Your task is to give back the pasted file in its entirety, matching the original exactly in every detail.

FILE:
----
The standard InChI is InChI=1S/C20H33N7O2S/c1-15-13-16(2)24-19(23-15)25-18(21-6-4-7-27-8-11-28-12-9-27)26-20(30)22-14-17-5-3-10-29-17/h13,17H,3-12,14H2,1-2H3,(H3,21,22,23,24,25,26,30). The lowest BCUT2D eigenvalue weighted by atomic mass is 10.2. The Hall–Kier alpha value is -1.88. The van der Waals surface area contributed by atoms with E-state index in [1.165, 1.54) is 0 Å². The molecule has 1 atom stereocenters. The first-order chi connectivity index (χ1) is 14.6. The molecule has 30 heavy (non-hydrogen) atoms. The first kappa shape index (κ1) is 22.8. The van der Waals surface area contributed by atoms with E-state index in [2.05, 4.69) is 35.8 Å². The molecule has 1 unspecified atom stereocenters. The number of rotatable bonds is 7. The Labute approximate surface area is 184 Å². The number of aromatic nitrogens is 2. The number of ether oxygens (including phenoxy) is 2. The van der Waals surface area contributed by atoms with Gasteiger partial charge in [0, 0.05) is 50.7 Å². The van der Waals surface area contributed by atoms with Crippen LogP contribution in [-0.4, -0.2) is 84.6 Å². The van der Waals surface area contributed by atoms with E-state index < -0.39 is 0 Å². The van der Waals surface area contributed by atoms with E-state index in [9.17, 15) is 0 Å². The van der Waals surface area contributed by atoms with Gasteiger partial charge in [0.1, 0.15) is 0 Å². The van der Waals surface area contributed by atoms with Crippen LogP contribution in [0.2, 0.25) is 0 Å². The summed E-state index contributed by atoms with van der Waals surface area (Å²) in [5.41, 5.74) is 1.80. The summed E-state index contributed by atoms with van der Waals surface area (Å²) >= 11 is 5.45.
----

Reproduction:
The standard InChI is InChI=1S/C20H33N7O2S/c1-15-13-16(2)24-19(23-15)25-18(21-6-4-7-27-8-11-28-12-9-27)26-20(30)22-14-17-5-3-10-29-17/h13,17H,3-12,14H2,1-2H3,(H3,21,22,23,24,25,26,30). The lowest BCUT2D eigenvalue weighted by atomic mass is 10.2. The Hall–Kier alpha value is -1.88. The van der Waals surface area contributed by atoms with E-state index in [1.165, 1.54) is 0 Å². The molecule has 1 atom stereocenters. The first-order chi connectivity index (χ1) is 14.6. The molecule has 30 heavy (non-hydrogen) atoms. The first kappa shape index (κ1) is 22.8. The van der Waals surface area contributed by atoms with E-state index in [2.05, 4.69) is 35.8 Å². The molecule has 1 unspecified atom stereocenters. The number of rotatable bonds is 7. The Labute approximate surface area is 184 Å². The number of aromatic nitrogens is 2. The number of ether oxygens (including phenoxy) is 2. The van der Waals surface area contributed by atoms with Gasteiger partial charge in [0, 0.05) is 50.7 Å². The van der Waals surface area contributed by atoms with Crippen LogP contribution in [-0.4, -0.2) is 84.6 Å². The van der Waals surface area contributed by atoms with E-state index < -0.39 is 0 Å². The van der Waals surface area contributed by atoms with E-state index in [9.17, 15) is 0 Å². The van der Waals surface area contributed by atoms with Gasteiger partial charge in [0.1, 0.15) is 0 Å². The van der Waals surface area contributed by atoms with Crippen LogP contribution in [0.2, 0.25) is 0 Å². The summed E-state index contributed by atoms with van der Waals surface area (Å²) in [5.41, 5.74) is 1.80. The summed E-state index contributed by atoms with van der Waals surface area (Å²) >= 11 is 5.45.